- Writing from the Hearth: Public, Domestic, and Imaginative Space in Francophone Women’s Fiction of Africa and the Caribbean
Writing from the Hearth explores African and Afro-Caribbean women’s transient identities via spatial imagery. Using a pluridisciplinary theoretical framework, Mildred Mortimer distinguishes between space and place: space representing openness and freedom, and place security and stability. This distinction shapes the spatial rubric that both organizes and accounts for how the novels explore women’s social positions, the colonial impact, and the importance of hearth. Mortimer assays eight benchmark novels whose authors, according to her, act as custodians who articulate the quest of colonized peoples in appropriating their history, geography, and collective memory. She analyzes the ambivalent nature of the hearth by focusing on four main categories of spaces: public space, the nurturing hearth, the cold hearth, and the mobility of home. She pairs the novels according to this distinction, and analyzes how female characters navigate their surroundings (Aoua Kéita and Maryse Condé, Mariama Bâ and Simone Schwarz-Bart, Calixthe Beyala and Marie Chauvet, Aminata Sow Fall and Edwige Danticat).
The preface exposes women’s struggle for empowerment and how they link “the search of place to the search of self.” Women encounter difficulties when trying to control physical and social spaces, and their interior journeys are crucial, as women often perceive home as a place of alienation and confinement. Mortimer uses imaginative spaces as a point of departure for her analysis, examining “the protagonist’s movement through and transformation of the spaces she inhabits: her body, her home, her city.”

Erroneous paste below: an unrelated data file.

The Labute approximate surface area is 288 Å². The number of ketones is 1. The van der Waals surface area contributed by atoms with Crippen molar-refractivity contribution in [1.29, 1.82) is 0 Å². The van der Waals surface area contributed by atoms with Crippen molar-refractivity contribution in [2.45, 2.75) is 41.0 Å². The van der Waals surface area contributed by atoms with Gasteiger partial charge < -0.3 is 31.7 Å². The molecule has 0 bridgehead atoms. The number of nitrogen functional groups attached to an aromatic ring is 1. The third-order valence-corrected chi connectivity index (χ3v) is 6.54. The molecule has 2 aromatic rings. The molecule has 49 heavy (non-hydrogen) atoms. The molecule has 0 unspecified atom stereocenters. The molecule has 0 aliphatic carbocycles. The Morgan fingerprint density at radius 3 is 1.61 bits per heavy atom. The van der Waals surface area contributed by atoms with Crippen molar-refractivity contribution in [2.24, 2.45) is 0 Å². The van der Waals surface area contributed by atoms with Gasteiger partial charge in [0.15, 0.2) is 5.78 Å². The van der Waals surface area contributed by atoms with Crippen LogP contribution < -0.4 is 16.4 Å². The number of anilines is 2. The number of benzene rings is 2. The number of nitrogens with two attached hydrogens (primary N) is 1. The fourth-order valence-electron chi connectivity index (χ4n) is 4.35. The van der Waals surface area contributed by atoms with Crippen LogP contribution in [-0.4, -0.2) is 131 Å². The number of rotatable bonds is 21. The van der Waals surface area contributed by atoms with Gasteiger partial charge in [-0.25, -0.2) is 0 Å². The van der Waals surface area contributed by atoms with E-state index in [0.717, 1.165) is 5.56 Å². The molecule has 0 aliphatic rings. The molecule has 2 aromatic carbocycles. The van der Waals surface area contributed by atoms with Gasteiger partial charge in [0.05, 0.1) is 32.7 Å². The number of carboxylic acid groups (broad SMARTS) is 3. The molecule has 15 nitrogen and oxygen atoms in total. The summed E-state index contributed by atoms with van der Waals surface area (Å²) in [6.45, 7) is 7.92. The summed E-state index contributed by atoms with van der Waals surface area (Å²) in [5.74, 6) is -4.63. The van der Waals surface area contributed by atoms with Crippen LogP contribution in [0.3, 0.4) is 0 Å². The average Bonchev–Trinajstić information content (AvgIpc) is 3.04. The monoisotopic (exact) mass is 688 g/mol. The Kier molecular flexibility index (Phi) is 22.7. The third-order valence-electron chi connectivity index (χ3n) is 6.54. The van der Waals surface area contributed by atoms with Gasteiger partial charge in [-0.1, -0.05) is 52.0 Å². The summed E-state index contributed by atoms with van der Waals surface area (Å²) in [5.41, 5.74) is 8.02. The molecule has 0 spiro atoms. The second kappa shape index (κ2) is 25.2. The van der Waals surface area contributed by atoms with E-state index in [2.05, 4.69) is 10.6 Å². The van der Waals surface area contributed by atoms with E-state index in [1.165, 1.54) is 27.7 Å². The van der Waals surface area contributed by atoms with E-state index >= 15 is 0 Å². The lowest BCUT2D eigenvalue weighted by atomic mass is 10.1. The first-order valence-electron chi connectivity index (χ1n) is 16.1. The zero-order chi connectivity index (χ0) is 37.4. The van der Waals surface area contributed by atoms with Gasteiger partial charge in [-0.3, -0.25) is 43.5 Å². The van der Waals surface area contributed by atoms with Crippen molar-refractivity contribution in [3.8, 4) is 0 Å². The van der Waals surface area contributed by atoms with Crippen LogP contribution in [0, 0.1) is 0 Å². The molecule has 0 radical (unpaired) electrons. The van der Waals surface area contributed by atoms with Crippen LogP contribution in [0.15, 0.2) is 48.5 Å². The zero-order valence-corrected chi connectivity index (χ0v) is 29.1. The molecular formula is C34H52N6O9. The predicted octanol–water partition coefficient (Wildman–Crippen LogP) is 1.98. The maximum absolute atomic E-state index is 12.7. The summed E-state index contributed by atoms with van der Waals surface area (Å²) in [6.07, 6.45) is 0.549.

The first chapter addresses the theoretical underpinnings of space, place, and gender. Mortimer establishes the necessity of using disciplines beyond literature and beyond the Francophone field to grasp the polysemous concept of space, using “these concepts as coordinates of a map that will guide us in our journey through the texts.” To that end, she skillfully synthesizes various approaches to space, using works of historians, geographers, anthropologists, sociologists, phenomenologists, and (post)colonial theorists, including Michel Foucault, Gillian Rose, Yi-Fu Tuan, Gaston Bachelard, Edward Said, and Homi Bhabha. Drawing on these different theoretical frameworks, Mortimer defines the salient concept of home, dissects “the affective bond between people and place or setting,” and establishes the existence of alternative spaces that can help women redefine and control their domestic space.
In the four following chapters, Mortimer delivers a close textual analysis informed by the framework she develops in the preface and the first chapter. Through her different categories of hearth and home, Mortimer analyzes how women develop a sense of self by transforming constrained spaces and opening them. She demonstrates how, by using imaginative, “alternative” spaces, women not only turn the hearth into a space of performance and a site of resistance against patriarchy and colonialism, but also move beyond gendered and racial social boundaries. Mortimer’s analytical strategy mirrors the selected novels, an international and multidisciplinary framework that draws on multiple socioeconomic, geographical and migration factors over several generations. This approach transcends the boundaries that have typically compartmentalized Francophone postcolonialism studies. Mortimer’s foray off a well-worn academic path may well redefine it. [End Page 133]